I am not willing to follow anything it’s my thoughts in regarding what I saw. Again I may be wrong I am allowing for that but watching the video it’s easier to see her perspective that she felt robbed and on that stage. That said you’re naive if you think men truely haven’t done worse or that if that was Rafa it would’ve gone the same way. Her peers sort of validate that to some point.
 

Soianka

Hall of Fame
At U.S. Open, power of Serena Williams and Naomi Osaka is overshadowed by an umpire’s power play
Chair umpire Carlos Ramos managed to rob not one but two players in the women’s U.S. Open final. Nobody has ever seen anything like it: An umpire so wrecked a big occasion that both players, Naomi Osaka and Serena Williams alike, wound up distraught with tears streaming down their faces during the trophy presentation and an incensed crowd screamed boos at the court. Ramos took what began as a minor infraction and turned it into one of the nastiest and most emotional controversies in the history of tennis, all because he couldn’t take a woman speaking sharply to him.

Williams abused her racket, but Ramos did something far uglier: He abused his authority. Champions get heated — it’s their nature to burn. All good umpires in every sport understand that the heart of their job is to help temper the moment, to turn the dial down, not up, and to be quiet stewards of the event rather than to let their own temper play a role in determining the outcome. Instead, Ramos made himself the chief player in the women’s final. He marred Osaka’s first Grand Slam title and one of Williams’s last bids for all-time greatness. Over what? A tone of voice. Male players have sworn and cursed at the top of their lungs, hurled and blasted their equipment into shards, and never been penalized as Williams was in the second set of the U.S. Open final.
“I just feel like the fact that I have to go through this is just an example for the next person that has emotions and that want to express themselves and wants to be a strong woman,” she said afterward.

It was pure pettiness from Ramos that started the ugly cascade in the first place, when he issued a warning over “coaching,” as if a signal from Patrick Mouratoglou in the grandstand has ever been the difference in a Serena Williams match. It was a technicality that could be called on any player in any match on any occasion and ludicrous in view of the power-on-power match that was taking place on the court between Williams and the 20-year-old Osaka. It was one more added stressor for Williams, still trying to come back from her maternity leave and fighting to regain her fitness and resume her pursuit of Margaret Court’s record of 24 Grand Slam singles titles. “I don’t cheat,” she told Ramos hotly.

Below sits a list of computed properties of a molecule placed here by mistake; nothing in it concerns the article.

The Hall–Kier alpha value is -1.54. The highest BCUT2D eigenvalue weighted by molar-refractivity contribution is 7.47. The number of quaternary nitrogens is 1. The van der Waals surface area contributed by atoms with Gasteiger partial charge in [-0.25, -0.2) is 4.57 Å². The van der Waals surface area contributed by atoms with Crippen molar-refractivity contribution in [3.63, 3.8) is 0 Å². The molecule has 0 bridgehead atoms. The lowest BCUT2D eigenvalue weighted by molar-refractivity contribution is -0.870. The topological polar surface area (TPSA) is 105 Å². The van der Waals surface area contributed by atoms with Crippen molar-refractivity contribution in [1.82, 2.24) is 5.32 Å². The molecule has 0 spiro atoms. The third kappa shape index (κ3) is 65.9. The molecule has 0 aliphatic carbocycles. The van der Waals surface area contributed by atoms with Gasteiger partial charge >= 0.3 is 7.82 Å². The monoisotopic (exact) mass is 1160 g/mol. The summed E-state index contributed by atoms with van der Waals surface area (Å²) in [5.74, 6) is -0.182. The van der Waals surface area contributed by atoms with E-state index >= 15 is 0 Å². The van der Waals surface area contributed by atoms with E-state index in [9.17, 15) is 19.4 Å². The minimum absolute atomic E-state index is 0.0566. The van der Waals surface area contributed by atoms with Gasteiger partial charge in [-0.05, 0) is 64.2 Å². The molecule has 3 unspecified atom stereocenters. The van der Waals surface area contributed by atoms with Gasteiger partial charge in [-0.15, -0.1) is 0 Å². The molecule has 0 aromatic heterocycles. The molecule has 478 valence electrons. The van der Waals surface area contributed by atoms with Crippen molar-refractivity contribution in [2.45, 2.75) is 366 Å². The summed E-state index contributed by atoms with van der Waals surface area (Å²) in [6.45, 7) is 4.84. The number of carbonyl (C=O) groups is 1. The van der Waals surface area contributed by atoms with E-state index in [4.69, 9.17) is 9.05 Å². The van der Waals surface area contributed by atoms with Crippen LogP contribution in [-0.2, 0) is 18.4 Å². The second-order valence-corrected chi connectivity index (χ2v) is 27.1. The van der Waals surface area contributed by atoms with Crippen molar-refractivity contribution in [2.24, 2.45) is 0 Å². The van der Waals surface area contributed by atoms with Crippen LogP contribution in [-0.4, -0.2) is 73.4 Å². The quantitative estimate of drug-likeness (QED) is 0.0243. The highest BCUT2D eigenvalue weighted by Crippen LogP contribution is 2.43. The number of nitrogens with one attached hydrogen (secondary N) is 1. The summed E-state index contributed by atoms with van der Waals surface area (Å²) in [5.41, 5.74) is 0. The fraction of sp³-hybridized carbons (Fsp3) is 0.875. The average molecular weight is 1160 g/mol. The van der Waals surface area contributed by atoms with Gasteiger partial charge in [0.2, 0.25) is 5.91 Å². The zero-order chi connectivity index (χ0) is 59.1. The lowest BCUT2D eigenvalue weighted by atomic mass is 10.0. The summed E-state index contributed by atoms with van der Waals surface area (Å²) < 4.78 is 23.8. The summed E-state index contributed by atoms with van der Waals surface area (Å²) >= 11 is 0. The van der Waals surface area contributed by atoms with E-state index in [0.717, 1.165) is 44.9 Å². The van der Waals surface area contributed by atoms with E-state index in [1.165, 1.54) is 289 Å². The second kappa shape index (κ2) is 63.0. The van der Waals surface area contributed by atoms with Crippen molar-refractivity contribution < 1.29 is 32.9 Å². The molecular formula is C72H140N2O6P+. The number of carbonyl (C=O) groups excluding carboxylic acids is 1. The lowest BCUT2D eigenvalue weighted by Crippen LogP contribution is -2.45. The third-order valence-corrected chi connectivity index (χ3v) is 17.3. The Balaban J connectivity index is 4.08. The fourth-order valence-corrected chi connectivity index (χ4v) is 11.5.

When Williams, still seething, busted her racket over losing a crucial game, Ramos docked her a point. Breaking equipment is a violation, and because Ramos already had hit her with the coaching violation, it was a second offense and so ratcheted up the penalty.
The controversy should have ended there. At that moment, it was up to Ramos to de-escalate the situation, to stop inserting himself into the match and to let things play out on the court. In front of him were two players in a sweltering state, who were giving their everything, while he sat at a lordly height above them. Below him, Williams vented, “You stole a point from me. You’re a thief.”

There was absolutely nothing worthy of penalizing in the statement. It was pure vapor release. She said it in a tone of wrath, but it was compressed and controlled. All Ramos had to do was to continue to sit coolly above it, and Williams would have channeled herself back into the match. But he couldn’t take it. He wasn’t going to let a woman talk to him that way. A man, sure. Ramos has put up with worse from a man. At the French Open in 2017, Ramos leveled Rafael Nadal with a ticky-tacky penalty over a time delay, and Nadal told him he would see to it that Ramos never refereed one of his matches again.

But he wasn’t going to take it from a woman pointing a finger at him and speaking in a tone of aggression. So he gave Williams that third violation for “verbal abuse” and a whole game penalty, and now it was 5-3, and we will never know whether young Osaka really won the 2018 U.S. Open or had it handed to her by a man who was going to make Serena Williams feel his power. It was an offense far worse than any that Williams committed. Chris Evert spoke for the entire crowd and television audience when she said, “I’ve been in tennis a long time, and I’ve never seen anything like it.”